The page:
Buquebus Ferry

We were sitting in the middle of the bottom level of windows.

We traveled tourist class and once we got on the boat we realized the seating arrangement was some cross between an airline and an auditorium where everyone is arranged to watch various hungry patrons sate themselves on vastly overpriced consumables. I had envisioned some sort of boat with room for standing outdoors and wooden benches indoors so the reality was simultaneously an improvement and disappointment on my dreams. The seating was quite comfortable but there was no way to feel the breeze in my hair.

Buquebus Interior

A constant reminder of the delicious things we could be eating if only we would kindly come to the front.

Along the way we had plenty of time to talk and listen and felt an odd sense of relief hearing English from the family in front of us. We later heard them speak Spanish and felt a flash of pride at our relative mastery of the language. We eventually broke down and got some sandwiches and a brownie for more than we typically spend on food in a day.

When we got in there was a similar set of lines as everyone left the boat, collected their checked luggage went through more security and then waited for taxis, private drivers, buses, friends and family. We had selected a hotel on a whim which turned out, very conveniently, to be an easy walk from the ferry terminal. Between that and not checking any luggage we walked past all the long lines which is always very satisfying.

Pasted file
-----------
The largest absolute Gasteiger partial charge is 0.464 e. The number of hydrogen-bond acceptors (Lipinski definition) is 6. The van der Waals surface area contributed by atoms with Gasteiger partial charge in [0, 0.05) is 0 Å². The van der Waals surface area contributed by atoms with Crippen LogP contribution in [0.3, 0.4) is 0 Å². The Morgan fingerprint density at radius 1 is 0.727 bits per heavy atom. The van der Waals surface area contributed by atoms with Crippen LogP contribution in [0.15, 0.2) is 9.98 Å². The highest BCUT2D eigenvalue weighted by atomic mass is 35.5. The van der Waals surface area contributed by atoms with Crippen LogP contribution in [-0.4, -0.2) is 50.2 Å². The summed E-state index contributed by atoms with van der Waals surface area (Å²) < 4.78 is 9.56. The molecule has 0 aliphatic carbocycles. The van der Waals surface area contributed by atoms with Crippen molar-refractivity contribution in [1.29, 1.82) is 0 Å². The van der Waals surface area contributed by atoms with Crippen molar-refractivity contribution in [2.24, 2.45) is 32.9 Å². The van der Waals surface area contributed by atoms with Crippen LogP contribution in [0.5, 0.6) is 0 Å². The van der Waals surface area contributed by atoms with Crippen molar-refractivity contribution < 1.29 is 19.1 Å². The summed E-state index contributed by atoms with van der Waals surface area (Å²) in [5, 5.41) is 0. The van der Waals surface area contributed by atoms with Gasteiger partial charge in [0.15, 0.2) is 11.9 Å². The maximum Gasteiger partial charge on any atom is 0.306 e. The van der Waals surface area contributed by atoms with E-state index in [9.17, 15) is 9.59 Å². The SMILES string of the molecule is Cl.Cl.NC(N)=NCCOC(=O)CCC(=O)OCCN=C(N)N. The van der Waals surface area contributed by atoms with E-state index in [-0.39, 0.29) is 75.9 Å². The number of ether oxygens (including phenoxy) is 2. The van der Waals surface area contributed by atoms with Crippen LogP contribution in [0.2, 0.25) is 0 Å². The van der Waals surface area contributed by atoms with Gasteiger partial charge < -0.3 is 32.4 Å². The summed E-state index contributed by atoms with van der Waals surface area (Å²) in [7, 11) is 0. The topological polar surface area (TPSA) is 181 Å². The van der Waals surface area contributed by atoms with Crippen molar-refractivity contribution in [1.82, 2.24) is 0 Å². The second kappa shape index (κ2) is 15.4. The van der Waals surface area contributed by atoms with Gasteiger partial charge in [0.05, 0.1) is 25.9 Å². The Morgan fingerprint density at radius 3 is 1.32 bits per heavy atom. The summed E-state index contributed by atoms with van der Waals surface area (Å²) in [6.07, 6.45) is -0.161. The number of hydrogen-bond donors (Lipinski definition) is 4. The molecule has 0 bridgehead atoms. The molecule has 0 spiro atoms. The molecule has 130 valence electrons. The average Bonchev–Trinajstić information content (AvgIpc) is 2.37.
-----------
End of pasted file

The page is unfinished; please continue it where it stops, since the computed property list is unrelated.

Our check-in at the Dazzler Tower Maipu was entirely in Spanish though we discovered later that the front desk employees speak fluent English. I guess our Spanish is getting good enough that for simple transactions people have decided that it’s generally easier to speak to us in Spanish that English. The more times we give it a shot the easier it is for us, too. Who’d have thought…

We got in early enough to explore the city in the evening after we settled in but that’s a story for another time.

Getting Lost in Uruguay Twice to Play Ultimate Frisbee

When you’re trying to go somewhere, getting lost sucks. It’s no fun. Especially when it’s twice in one night

I decided to play Ultimate Frisbee with the local team here. They are a great group of guys/girls and I was trying to get in some more practice before the hat tournament in Monte Hermoso, Argentina. Asa and Randi had other things they wanted to catch up on so they didn’t go.

We bought cell phones and sim cards at a local store so left to buy those around 4pm and I planned on making the short walk from the cell phone store to the bus stop and ride from there.

Because we were leaving from a new location, I didn’t plan on getting on the same bus we rode to the last time we went to practice. I scribbled some notes on paper and knew I had to take bus 582 to Peñarol (about an hour away). I wrote down a few different streets that I needed to get off at and figured when I saw the streets that I wrote down, I would get off the bus.

That plan sounds like it should work. Ride the bus. Get off when I see the streets that I wrote down. It also should take about 50 minutes so I can time the ride and at least get off in the area of the practice field.

Simple enough, right?

Well, there’s only one way to find out. Off I go. Asa and Randi made sure to wish me luck as I rode the bus to practice on my own for the first time.